Atlantic rain forest recovery: successional drivers of floristic and structural patterns of secondary forest in Southern Brazil
The growing importance of secondary forests has stimulated research on the patterns of structure, biomass, species diversity and species composition of successional tropical forests. Despite current knowledge, the future of tropical forests and their ability to recover from human impacts are still a challenge for researchers. The Atlantic Forest is one of the most endangered ecosystems on Earth, yet has been reduced in size and distribution due to human disturbance such that most of the remaining fragments are secondary forest at different successional stages. How do these forests recover structure and species composition during succession? What are the main drivers of community assembly during succession?
Subtropical Atlantic rain forest, South Brazil (29°42′S, 50°11′W).
Using four replicate chronosequences, we described floristic and structural successional patterns of subtropical Atlantic Forest in Brazil, and investigated causal relationships with environmental, spatial and temporal variables in structuring tree species composition. The chronosequences were described by four successional stages, according to floristic (species composition and richness) and structural (density, basal cover and height of trees) characteristics, tested using ANOVA with randomization tests. Time since abandonment and environmental conditions of topsoil, relief and spatial components were considered as possible successional drivers. Hypotheses about causal relationships in the successional process were tested using path analysis, considering the influence of those variables on the successional forest communities.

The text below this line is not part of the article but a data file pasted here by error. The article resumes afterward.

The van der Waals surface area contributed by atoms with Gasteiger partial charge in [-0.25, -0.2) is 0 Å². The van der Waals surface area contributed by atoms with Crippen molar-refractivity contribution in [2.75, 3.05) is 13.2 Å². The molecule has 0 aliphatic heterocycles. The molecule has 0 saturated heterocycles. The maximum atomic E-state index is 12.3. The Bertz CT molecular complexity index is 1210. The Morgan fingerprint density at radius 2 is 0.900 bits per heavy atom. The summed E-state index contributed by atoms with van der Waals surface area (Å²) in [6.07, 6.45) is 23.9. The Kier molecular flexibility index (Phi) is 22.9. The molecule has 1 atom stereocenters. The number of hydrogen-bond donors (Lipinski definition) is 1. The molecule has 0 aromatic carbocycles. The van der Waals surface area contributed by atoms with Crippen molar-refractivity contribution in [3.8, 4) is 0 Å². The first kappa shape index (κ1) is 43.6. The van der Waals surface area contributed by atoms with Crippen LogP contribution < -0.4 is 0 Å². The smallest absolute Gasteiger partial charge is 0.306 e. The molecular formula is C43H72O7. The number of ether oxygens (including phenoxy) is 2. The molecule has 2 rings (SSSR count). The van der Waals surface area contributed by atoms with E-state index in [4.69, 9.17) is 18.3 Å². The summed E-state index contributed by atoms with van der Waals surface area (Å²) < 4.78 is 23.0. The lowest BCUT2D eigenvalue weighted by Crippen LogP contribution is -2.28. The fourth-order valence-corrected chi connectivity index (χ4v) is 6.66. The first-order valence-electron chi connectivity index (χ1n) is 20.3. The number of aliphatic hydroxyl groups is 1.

We found that forest stands of 26–45 yr old displayed structural characteristics similar to those of old-growth stands, but that species composition of successional forest was somewhat different from reference areas (old-growth forests). In our study, time since abandonment overcame the influence of environmental and spatial variables on forest assembly patterns in the chronosequences.
Our study is the first one describing floristic and structural successional patterns of the Atlantic rain forest in a subtropical context and proposing causal relationships between recovery age, environment and community composition of secondary successional forests. We conclude that the dynamic of forest succession is autogenic and not entirely predictable from local environmental conditions of soil, space and relief.